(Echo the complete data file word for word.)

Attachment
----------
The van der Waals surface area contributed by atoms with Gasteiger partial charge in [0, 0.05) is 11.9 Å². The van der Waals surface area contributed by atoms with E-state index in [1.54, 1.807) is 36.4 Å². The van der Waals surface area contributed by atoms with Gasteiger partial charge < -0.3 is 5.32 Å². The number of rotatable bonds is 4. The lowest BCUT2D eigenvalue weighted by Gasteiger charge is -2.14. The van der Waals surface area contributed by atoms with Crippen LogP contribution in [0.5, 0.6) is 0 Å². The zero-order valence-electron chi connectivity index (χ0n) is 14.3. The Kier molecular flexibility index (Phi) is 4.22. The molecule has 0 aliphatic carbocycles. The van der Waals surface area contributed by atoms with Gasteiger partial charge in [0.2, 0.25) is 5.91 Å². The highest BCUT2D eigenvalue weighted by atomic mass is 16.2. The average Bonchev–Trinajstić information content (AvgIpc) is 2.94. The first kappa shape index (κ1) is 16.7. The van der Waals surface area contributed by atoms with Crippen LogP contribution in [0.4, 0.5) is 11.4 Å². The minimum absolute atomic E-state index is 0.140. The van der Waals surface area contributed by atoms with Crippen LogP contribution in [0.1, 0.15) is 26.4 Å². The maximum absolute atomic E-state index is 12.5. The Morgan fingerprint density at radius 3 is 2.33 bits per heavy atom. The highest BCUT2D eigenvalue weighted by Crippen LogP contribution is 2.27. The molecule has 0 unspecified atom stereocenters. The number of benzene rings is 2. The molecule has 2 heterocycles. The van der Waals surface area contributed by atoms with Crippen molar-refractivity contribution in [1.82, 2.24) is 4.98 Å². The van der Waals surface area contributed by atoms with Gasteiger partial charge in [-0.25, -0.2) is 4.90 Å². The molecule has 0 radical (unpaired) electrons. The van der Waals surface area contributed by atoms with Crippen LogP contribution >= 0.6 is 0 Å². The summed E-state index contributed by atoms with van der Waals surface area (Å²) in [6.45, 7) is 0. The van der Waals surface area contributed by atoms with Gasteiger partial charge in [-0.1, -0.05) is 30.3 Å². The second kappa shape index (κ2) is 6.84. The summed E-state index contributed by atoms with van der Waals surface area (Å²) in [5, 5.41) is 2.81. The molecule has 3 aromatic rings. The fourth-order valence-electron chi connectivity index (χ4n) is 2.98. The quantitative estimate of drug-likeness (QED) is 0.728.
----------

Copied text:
The van der Waals surface area contributed by atoms with Gasteiger partial charge in [0, 0.05) is 11.9 Å². The van der Waals surface area contributed by atoms with E-state index in [1.54, 1.807) is 36.4 Å². The van der Waals surface area contributed by atoms with Gasteiger partial charge < -0.3 is 5.32 Å². The number of rotatable bonds is 4. The lowest BCUT2D eigenvalue weighted by Gasteiger charge is -2.14. The van der Waals surface area contributed by atoms with Crippen LogP contribution in [0.5, 0.6) is 0 Å². The zero-order valence-electron chi connectivity index (χ0n) is 14.3. The Kier molecular flexibility index (Phi) is 4.22. The molecule has 0 aliphatic carbocycles. The van der Waals surface area contributed by atoms with Gasteiger partial charge in [0.2, 0.25) is 5.91 Å². The highest BCUT2D eigenvalue weighted by atomic mass is 16.2. The average Bonchev–Trinajstić information content (AvgIpc) is 2.94. The first kappa shape index (κ1) is 16.7. The van der Waals surface area contributed by atoms with Crippen LogP contribution in [0.4, 0.5) is 11.4 Å². The minimum absolute atomic E-state index is 0.140. The van der Waals surface area contributed by atoms with Crippen LogP contribution in [0.1, 0.15) is 26.4 Å². The maximum absolute atomic E-state index is 12.5. The Morgan fingerprint density at radius 3 is 2.33 bits per heavy atom. The highest BCUT2D eigenvalue weighted by Crippen LogP contribution is 2.27. The molecule has 0 unspecified atom stereocenters. The number of benzene rings is 2. The molecule has 2 heterocycles. The van der Waals surface area contributed by atoms with Crippen molar-refractivity contribution in [1.82, 2.24) is 4.98 Å². The van der Waals surface area contributed by atoms with Gasteiger partial charge in [-0.25, -0.2) is 4.90 Å². The molecule has 0 radical (unpaired) electrons. The van der Waals surface area contributed by atoms with Crippen LogP contribution >= 0.6 is 0 Å². The summed E-state index contributed by atoms with van der Waals surface area (Å²) in [6.45, 7) is 0. The van der Waals surface area contributed by atoms with Gasteiger partial charge in [-0.1, -0.05) is 30.3 Å². The second kappa shape index (κ2) is 6.84. The summed E-state index contributed by atoms with van der Waals surface area (Å²) in [5, 5.41) is 2.81. The molecule has 3 aromatic rings. The fourth-order valence-electron chi connectivity index (χ4n) is 2.98. The quantitative estimate of drug-likeness (QED) is 0.728.